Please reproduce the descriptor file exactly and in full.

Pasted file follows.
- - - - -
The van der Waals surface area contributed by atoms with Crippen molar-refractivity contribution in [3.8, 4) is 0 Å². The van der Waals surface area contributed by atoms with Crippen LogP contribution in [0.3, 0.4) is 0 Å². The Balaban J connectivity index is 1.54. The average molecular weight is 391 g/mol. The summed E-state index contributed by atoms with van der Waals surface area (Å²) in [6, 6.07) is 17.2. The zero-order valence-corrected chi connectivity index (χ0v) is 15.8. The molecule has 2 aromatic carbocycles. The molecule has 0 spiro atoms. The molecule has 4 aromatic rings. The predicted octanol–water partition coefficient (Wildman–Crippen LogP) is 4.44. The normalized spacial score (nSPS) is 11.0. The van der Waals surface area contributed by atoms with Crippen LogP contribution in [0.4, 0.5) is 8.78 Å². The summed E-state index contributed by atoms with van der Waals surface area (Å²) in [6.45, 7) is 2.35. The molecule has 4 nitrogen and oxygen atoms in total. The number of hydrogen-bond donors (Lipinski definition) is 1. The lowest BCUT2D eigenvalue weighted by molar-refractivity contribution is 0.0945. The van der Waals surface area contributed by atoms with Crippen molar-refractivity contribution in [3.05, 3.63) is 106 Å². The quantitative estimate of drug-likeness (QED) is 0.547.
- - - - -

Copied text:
The van der Waals surface area contributed by atoms with Crippen molar-refractivity contribution in [3.8, 4) is 0 Å². The van der Waals surface area contributed by atoms with Crippen LogP contribution in [0.3, 0.4) is 0 Å². The Balaban J connectivity index is 1.54. The average molecular weight is 391 g/mol. The summed E-state index contributed by atoms with van der Waals surface area (Å²) in [6, 6.07) is 17.2. The zero-order valence-corrected chi connectivity index (χ0v) is 15.8. The molecule has 2 aromatic carbocycles. The molecule has 0 spiro atoms. The molecule has 4 aromatic rings. The predicted octanol–water partition coefficient (Wildman–Crippen LogP) is 4.44. The normalized spacial score (nSPS) is 11.0. The van der Waals surface area contributed by atoms with Crippen LogP contribution in [0.4, 0.5) is 8.78 Å². The summed E-state index contributed by atoms with van der Waals surface area (Å²) in [6.45, 7) is 2.35. The molecule has 4 nitrogen and oxygen atoms in total. The number of hydrogen-bond donors (Lipinski definition) is 1. The lowest BCUT2D eigenvalue weighted by molar-refractivity contribution is 0.0945. The van der Waals surface area contributed by atoms with Crippen molar-refractivity contribution in [3.05, 3.63) is 106 Å². The quantitative estimate of drug-likeness (QED) is 0.547.